Yeah, so I think there’s before I get on how do you scale it? One of the things that I share with a few people is what’s the signal or what’s the sign that it might be time to even start to scale or hire more people or to hand some of this off. And I was chatting with somebody recently, and I was with a new startup, and I was saying, when you get to the point where you’re dropping deals on the floor and what I meant by that was when you get to the point where you’re so busy that even if a new inbound lead comes in where before you were probably super excited, you would jump on it right away. You’d email them right away. You’d be like, I can get on a call right now. Please, can you talk to us? Right. That’s when you’re getting one or two leads a week inbound, and you’re just, like, so excited. But when you get to the point where you’re dropping deals on the Lord because you’re so busy, that’s the time to hire, because basically you’re losing money because you just don’t even have the time to follow up with a lead or follow up with somebody that was interested and said, okay, let me know. Send over the contract. And you’re like, Well, Jesus, I was so busy today, I didn’t even get a chance to send them the contract. That’s a good place to be. And when you get to that point, then it’s like, all right, let’s hire. Let’s go.

Josh Schachter [00:16:11]:

Remember that moment in time at the branch?

Mike Molinet [00:16:15]:

I do. It was yeah, probably about, like, seven months in, and it was, you know, we didn’t monetize for the you know, for the first two years. We actually went, you know, went for adoption first. Totally different approach, which I can talk about at a later time, but this was 2014, and so you could do that, and so we were focused on just adoption. I remember there’s this one week where I did 20 customer calls, and it was just like five a day, pretty much. And I was like, My God, I just don’t have time to do anything else. I could barely have time to send them a follow up note. And I was like, I need somebody else. Because if I had somebody else, I could take some of these calls, then we could be a little bit more diligent and not just do the call, but then we could send them follow up emails after and check in on them, make sure that their adoption is good. So for us, it was like that time when I realized I did 20 calls in a week, and it was.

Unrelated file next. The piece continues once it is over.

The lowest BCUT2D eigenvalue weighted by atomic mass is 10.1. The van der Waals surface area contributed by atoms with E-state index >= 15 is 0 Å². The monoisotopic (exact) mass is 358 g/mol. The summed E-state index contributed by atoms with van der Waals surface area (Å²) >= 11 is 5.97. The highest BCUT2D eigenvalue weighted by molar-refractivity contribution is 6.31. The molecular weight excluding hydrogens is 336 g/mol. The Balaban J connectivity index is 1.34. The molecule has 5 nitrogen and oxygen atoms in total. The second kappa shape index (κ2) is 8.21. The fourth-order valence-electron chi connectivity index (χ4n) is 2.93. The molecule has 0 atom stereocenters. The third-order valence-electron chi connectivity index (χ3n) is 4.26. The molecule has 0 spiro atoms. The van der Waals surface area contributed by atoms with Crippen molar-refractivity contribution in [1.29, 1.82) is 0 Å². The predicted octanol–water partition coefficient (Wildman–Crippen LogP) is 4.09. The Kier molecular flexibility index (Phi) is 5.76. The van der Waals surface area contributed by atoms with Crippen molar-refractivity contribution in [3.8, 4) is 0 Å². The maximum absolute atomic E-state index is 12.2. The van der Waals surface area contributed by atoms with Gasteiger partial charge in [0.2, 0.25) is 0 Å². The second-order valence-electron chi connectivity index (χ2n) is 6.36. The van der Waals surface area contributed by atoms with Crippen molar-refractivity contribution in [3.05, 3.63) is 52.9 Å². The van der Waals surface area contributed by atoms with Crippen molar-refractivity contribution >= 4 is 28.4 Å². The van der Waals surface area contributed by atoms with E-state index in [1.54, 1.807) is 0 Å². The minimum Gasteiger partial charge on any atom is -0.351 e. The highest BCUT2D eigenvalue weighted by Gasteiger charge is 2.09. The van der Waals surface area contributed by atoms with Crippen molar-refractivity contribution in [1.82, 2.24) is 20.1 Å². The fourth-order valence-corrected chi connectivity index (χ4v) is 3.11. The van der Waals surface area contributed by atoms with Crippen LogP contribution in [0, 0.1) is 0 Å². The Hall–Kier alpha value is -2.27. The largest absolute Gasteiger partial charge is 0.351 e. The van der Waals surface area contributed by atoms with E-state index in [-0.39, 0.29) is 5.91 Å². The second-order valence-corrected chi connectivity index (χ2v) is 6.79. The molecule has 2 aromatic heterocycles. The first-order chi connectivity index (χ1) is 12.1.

Josh Schachter [00:17:02]:

Chaos because then your nights and your weekends were spent on email catching up.

Mike Molinet [00:17:08]:


Josh Schachter [00:17:09]:

So at the time, what did you guys do? Who’d you bring in?

Mike Molinet [00:17:12]:

Yeah, then I immediately paid a recruiter to go find us our first person, this guy John Joe, and he was amazing. And he came in and put some structure around our outbounding and handling our inbound leads. He put together a CRM. So we use base CRM back in the day for a hot minute. And yeah, then we started to actually have some structure around. It was really awesome. And then eventually hired this guy, Austin Hay, as our first salesperson, but really second behind John Joe. And then we started to scale it up from there. But what was interesting about it is you could say, like, hey, you got to that point. Do you think that you should have hired that person sooner? Do you think you should have started recruiting for it sooner? And I would say no, at least not at that stage. Because at that stage, you don’t have predictability. It’s not like you can look six months out and know exactly where you’re going to be, because we were so early. And it’s the same stage that we’re at for this news company. We’re so early that we’re just like, we don’t have enough knowledge or information to be able to be confident enough that we should hire this person. So it kind of happens overnight where you go from like, okay, we’re getting one to two leads a week. We don’t know if this is going to work. We got to figure it out. And then one day you wake up and you’re like, holy crap, we got 30 leads this week, and I was on 20 calls, and I’m dropping deals on the floor, and we need somebody yesterday. And that’s where we’re at with this new company, too. And that’s kind of the way it goes in the early days, because once it starts working, it starts working really quickly, and then you’re behind on hiring once you realize that you need to hire. But that’s okay because then you’ll hire really quickly and you’re just moving really quickly. So I think it works out in that early phase. Later on, then you can do better.

Josh Schachter [00:18:47]:

Capacity Planning lack of predictability and certainty is one of the toughest things. Building a startup.

Mike Molinet [00:18:54]:

Did someone say chat? GPT for customer success for free. Update AI has you covered CSMS get automated summaries of every customer call. That’s real time savings that adds up. There’s no bot an update even works alongside other tools like Gong. Sign up today at www dot. Update AI that’s update AI first time founders, including myself.